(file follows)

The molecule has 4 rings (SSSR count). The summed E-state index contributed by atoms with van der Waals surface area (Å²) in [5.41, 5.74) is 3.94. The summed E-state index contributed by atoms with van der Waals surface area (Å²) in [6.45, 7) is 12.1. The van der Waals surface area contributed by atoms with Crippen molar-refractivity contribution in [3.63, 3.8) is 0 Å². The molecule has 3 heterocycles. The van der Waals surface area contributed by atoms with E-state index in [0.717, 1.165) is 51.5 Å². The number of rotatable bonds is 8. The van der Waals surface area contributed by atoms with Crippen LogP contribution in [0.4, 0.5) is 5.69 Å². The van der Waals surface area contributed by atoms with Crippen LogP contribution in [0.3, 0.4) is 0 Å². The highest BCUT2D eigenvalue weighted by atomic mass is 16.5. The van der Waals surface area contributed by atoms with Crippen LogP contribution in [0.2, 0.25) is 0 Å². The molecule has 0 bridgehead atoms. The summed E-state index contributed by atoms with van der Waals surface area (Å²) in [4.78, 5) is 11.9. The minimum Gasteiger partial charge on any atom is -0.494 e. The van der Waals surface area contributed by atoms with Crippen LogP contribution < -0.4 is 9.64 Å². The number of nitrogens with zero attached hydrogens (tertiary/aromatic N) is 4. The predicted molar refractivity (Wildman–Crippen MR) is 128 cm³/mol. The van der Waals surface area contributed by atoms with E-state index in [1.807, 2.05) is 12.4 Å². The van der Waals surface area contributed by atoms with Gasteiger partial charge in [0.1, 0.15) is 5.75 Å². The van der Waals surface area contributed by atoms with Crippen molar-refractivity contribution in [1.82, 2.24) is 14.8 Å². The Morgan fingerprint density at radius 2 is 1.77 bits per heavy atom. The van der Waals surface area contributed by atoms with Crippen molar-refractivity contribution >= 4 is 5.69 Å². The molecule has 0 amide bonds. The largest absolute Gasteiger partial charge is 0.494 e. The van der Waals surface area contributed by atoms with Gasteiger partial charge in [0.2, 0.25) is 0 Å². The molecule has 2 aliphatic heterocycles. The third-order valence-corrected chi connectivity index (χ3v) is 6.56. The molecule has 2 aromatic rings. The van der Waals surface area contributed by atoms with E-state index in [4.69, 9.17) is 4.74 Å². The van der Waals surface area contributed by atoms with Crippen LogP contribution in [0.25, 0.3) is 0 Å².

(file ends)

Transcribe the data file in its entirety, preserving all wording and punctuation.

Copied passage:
The molecule has 4 rings (SSSR count). The summed E-state index contributed by atoms with van der Waals surface area (Å²) in [5.41, 5.74) is 3.94. The summed E-state index contributed by atoms with van der Waals surface area (Å²) in [6.45, 7) is 12.1. The van der Waals surface area contributed by atoms with Crippen molar-refractivity contribution in [3.63, 3.8) is 0 Å². The molecule has 3 heterocycles. The van der Waals surface area contributed by atoms with E-state index in [0.717, 1.165) is 51.5 Å². The number of rotatable bonds is 8. The van der Waals surface area contributed by atoms with Crippen LogP contribution in [0.4, 0.5) is 5.69 Å². The van der Waals surface area contributed by atoms with Crippen LogP contribution in [0.3, 0.4) is 0 Å². The highest BCUT2D eigenvalue weighted by atomic mass is 16.5. The van der Waals surface area contributed by atoms with Crippen LogP contribution in [0.2, 0.25) is 0 Å². The molecule has 0 bridgehead atoms. The summed E-state index contributed by atoms with van der Waals surface area (Å²) in [4.78, 5) is 11.9. The minimum Gasteiger partial charge on any atom is -0.494 e. The van der Waals surface area contributed by atoms with Crippen LogP contribution < -0.4 is 9.64 Å². The number of nitrogens with zero attached hydrogens (tertiary/aromatic N) is 4. The predicted molar refractivity (Wildman–Crippen MR) is 128 cm³/mol. The van der Waals surface area contributed by atoms with E-state index in [1.807, 2.05) is 12.4 Å². The van der Waals surface area contributed by atoms with Gasteiger partial charge in [0.1, 0.15) is 5.75 Å². The van der Waals surface area contributed by atoms with Crippen molar-refractivity contribution in [1.82, 2.24) is 14.8 Å². The Morgan fingerprint density at radius 2 is 1.77 bits per heavy atom. The van der Waals surface area contributed by atoms with Crippen molar-refractivity contribution >= 4 is 5.69 Å². The molecule has 0 amide bonds. The largest absolute Gasteiger partial charge is 0.494 e. The van der Waals surface area contributed by atoms with Gasteiger partial charge in [0.2, 0.25) is 0 Å². The molecule has 2 aliphatic heterocycles. The third-order valence-corrected chi connectivity index (χ3v) is 6.56. The molecule has 2 aromatic rings. The van der Waals surface area contributed by atoms with E-state index in [4.69, 9.17) is 4.74 Å². The van der Waals surface area contributed by atoms with Crippen LogP contribution in [0.25, 0.3) is 0 Å².